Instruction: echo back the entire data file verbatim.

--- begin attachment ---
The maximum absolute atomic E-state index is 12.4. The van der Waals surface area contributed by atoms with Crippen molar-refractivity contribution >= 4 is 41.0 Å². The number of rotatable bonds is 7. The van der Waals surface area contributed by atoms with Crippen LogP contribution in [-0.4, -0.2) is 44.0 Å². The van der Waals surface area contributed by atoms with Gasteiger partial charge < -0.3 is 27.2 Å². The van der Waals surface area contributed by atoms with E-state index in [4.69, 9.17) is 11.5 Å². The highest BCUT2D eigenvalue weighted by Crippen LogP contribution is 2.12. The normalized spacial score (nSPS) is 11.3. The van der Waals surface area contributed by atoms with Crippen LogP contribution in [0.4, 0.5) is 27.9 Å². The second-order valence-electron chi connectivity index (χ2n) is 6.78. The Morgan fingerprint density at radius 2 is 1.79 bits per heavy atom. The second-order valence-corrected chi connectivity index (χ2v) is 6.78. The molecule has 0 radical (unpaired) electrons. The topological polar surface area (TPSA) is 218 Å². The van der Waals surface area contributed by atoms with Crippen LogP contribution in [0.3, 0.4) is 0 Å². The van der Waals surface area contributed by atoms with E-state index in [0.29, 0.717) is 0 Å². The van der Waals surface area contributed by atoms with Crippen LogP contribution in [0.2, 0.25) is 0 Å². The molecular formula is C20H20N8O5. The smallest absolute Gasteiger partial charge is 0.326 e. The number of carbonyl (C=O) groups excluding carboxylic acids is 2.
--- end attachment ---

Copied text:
The maximum absolute atomic E-state index is 12.4. The van der Waals surface area contributed by atoms with Crippen molar-refractivity contribution >= 4 is 41.0 Å². The number of rotatable bonds is 7. The van der Waals surface area contributed by atoms with Crippen LogP contribution in [-0.4, -0.2) is 44.0 Å². The van der Waals surface area contributed by atoms with Gasteiger partial charge < -0.3 is 27.2 Å². The van der Waals surface area contributed by atoms with E-state index in [4.69, 9.17) is 11.5 Å². The highest BCUT2D eigenvalue weighted by Crippen LogP contribution is 2.12. The normalized spacial score (nSPS) is 11.3. The van der Waals surface area contributed by atoms with Crippen LogP contribution in [0.4, 0.5) is 27.9 Å². The second-order valence-electron chi connectivity index (χ2n) is 6.78. The Morgan fingerprint density at radius 2 is 1.79 bits per heavy atom. The second-order valence-corrected chi connectivity index (χ2v) is 6.78. The molecule has 0 radical (unpaired) electrons. The topological polar surface area (TPSA) is 218 Å². The van der Waals surface area contributed by atoms with Crippen LogP contribution in [0.3, 0.4) is 0 Å². The van der Waals surface area contributed by atoms with E-state index in [0.29, 0.717) is 0 Å². The van der Waals surface area contributed by atoms with Crippen LogP contribution in [0.2, 0.25) is 0 Å². The molecular formula is C20H20N8O5. The smallest absolute Gasteiger partial charge is 0.326 e. The number of carbonyl (C=O) groups excluding carboxylic acids is 2.